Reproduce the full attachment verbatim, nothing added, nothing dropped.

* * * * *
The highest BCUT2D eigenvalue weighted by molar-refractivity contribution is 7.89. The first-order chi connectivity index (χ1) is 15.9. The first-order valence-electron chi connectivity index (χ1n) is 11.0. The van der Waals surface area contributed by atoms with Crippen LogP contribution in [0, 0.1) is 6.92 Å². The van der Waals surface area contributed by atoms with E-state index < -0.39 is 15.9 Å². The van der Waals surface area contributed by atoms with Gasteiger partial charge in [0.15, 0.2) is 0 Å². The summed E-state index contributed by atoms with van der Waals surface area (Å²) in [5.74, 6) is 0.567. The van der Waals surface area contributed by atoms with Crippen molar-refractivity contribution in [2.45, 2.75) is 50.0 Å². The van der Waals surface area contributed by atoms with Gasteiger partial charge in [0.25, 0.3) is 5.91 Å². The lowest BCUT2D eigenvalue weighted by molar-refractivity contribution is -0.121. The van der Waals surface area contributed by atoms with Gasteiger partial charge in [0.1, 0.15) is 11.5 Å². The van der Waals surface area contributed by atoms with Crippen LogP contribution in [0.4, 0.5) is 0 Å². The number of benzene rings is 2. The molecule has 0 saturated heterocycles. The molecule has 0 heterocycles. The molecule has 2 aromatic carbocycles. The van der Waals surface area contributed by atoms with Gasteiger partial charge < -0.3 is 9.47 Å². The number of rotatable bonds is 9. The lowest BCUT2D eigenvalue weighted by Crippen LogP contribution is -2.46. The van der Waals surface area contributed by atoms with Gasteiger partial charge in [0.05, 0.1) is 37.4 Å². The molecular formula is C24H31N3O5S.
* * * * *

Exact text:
The highest BCUT2D eigenvalue weighted by molar-refractivity contribution is 7.89. The first-order chi connectivity index (χ1) is 15.9. The first-order valence-electron chi connectivity index (χ1n) is 11.0. The van der Waals surface area contributed by atoms with Crippen LogP contribution in [0, 0.1) is 6.92 Å². The van der Waals surface area contributed by atoms with E-state index < -0.39 is 15.9 Å². The van der Waals surface area contributed by atoms with Gasteiger partial charge in [0.15, 0.2) is 0 Å². The summed E-state index contributed by atoms with van der Waals surface area (Å²) in [5.74, 6) is 0.567. The van der Waals surface area contributed by atoms with Crippen molar-refractivity contribution in [2.45, 2.75) is 50.0 Å². The van der Waals surface area contributed by atoms with Gasteiger partial charge in [0.25, 0.3) is 5.91 Å². The lowest BCUT2D eigenvalue weighted by molar-refractivity contribution is -0.121. The van der Waals surface area contributed by atoms with Gasteiger partial charge in [0.1, 0.15) is 11.5 Å². The van der Waals surface area contributed by atoms with Crippen LogP contribution in [0.4, 0.5) is 0 Å². The number of benzene rings is 2. The molecule has 0 saturated heterocycles. The molecule has 0 heterocycles. The molecule has 2 aromatic carbocycles. The van der Waals surface area contributed by atoms with Gasteiger partial charge < -0.3 is 9.47 Å². The number of rotatable bonds is 9. The lowest BCUT2D eigenvalue weighted by Crippen LogP contribution is -2.46. The van der Waals surface area contributed by atoms with Gasteiger partial charge in [0.05, 0.1) is 37.4 Å². The molecular formula is C24H31N3O5S.